Medieval Philosophy

Course Formal Details and Information


Phil 3620 Medieval Philosophy

Spring 2017

Information & Formal Syllabus for Marquette students

Course Description


INSTRUCTOR: Prof. Richard C. Taylor

OFFICE: Marquette Hall 437

MAILBOX: Coughlin Hall Rm. 132

TELEPHONE: 288-6857; fax: 288-3010


OFFICE HRS: Wednesdays 1-4 pm and by appointment

This introduction to the philosophical thought  of  the Medieval  period  will  involve  the  examination  of the thought of a number of the major figures from the time  of  Augustine  through  the middle to Fourteenth century.  While two-thirds of our  time  will  be  devoted to philosophers and theologians of the Latin Medieval tradition, we will also  consider  the thought of selected thinkers of the classical Arabic tradition.  The first  third of the course will be devoted to the study of the thought of Augustine, Boethius, (ps-)Dionysius, Eriugena, Anselm and Abelard in their intellectual and historical context. The second third will involve study of the thought of philosophical thinkers of the classical rationalist tradition in Arabic and their reception and development of the Greek philosophical heritage. Among the figures whose thought we will examine are al-Kindi,  al-Farabi, Ibn Sina/Avicenna, al-Ghazali/Algazel,  and Ibn Rushd/Averroes. The final third of the course concerns philosophical thought in the Latin West following the translation movement of philosophical and scientific materials from Arabic and Greek into Latin in the Twelfth and Thirteenth centuries. After some discussion of the translations and translators, the intellectual climate, and the development of universities, we will focus our attention on later  philosophical and theological thought with special attention to the complex and comprehensive views and arguments of Thomas Aquinas, John Duns Scotus and William of Ockham. The format will  generally  be  that  of  lecture  with  discussion and questions encouraged, although on occasion the  need  for  careful  examination  of difficult texts will require that a quasi-seminar format be adopted.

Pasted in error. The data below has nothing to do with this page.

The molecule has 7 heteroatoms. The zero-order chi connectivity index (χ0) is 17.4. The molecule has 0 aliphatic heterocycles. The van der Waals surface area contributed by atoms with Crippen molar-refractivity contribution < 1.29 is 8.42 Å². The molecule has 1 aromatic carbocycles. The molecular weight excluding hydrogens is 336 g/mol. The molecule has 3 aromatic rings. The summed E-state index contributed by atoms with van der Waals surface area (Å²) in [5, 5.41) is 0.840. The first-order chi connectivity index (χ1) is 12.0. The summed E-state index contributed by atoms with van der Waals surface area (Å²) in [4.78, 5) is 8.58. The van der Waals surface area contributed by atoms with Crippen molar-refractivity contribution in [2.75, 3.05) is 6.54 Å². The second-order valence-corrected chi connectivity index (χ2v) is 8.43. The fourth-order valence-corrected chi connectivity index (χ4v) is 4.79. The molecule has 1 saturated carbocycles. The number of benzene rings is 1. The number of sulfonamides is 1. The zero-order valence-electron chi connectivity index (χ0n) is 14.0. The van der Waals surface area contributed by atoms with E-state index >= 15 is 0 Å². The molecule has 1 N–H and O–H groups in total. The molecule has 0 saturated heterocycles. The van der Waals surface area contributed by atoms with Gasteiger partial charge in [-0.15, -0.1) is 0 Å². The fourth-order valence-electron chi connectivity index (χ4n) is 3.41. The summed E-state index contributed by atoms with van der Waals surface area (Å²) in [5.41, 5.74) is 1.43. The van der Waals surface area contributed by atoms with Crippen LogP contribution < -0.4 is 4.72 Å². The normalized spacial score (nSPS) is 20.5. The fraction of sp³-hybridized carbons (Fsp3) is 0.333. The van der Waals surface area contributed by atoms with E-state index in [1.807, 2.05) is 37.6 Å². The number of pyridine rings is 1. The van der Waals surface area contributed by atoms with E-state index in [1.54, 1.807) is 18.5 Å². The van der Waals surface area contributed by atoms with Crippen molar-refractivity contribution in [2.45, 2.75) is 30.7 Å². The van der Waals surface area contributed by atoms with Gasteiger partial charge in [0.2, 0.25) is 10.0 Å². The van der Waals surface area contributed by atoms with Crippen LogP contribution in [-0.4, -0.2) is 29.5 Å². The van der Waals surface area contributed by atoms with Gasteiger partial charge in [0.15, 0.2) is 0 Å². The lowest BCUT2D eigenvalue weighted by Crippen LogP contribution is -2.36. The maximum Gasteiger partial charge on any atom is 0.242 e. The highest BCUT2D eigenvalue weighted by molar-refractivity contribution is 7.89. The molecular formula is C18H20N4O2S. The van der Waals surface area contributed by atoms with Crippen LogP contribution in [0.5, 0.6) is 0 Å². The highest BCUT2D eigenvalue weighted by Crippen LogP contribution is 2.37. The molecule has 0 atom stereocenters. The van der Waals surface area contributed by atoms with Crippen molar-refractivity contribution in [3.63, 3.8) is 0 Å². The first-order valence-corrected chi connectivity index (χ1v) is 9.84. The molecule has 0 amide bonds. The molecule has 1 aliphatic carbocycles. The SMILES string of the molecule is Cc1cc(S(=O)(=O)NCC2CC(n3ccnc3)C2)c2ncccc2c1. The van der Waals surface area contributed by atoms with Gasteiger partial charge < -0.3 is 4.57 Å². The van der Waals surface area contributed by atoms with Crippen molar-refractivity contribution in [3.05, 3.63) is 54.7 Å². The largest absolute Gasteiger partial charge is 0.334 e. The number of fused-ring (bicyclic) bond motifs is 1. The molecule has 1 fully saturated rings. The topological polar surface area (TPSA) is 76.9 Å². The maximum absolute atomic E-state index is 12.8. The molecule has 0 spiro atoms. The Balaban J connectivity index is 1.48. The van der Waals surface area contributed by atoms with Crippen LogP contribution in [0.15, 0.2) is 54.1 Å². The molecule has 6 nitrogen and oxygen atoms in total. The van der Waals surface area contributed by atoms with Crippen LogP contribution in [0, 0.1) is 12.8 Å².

Required readings will include (1) selections from Philosophy in the Middle Ages,  ed.  Hyman  and Walsh; (2) e-texts of selections from important philosophical works translated  from  Arabic and  Latin;  (3) the Stanford Encyclopedia of Philosophy ; (4) the Routledge Encyclopedia of Philosophy on-line; and (5) other secondary literature mentioned in lectures. Non-required readings from selected primary and secondary  sources  will  sometimes be suggested for better understanding.

Grading:   3 exams: 20% of course grade each; course paper: 20% of course grade; participation: 20% of course grade


Attendance Policy: Class attendance is mandatory for each class meeting. Excessive  absences will result in a lower final course grade at the discretion of the instructor. Normally four absences will lower a grade by one-half letter, six by one full letter, eight by one and a half letters, and so forth.   Students who leave class early will be marked absent for the entire class. Students attempting to sleep in class will be marked absent. It is not my job to entertain you. It is your job to demonstrate to me your intellectual abilities with the matters studied.  Tardiness of less than 10 minutes counts as 1/3 of an absence. Tardiness of more than 10 minutes counts as one absence.

Study Expectations: Students are expected to prepare for class in advance of classroom discussions by reading and studying assigned materials before class. Be prepared for oral discussion.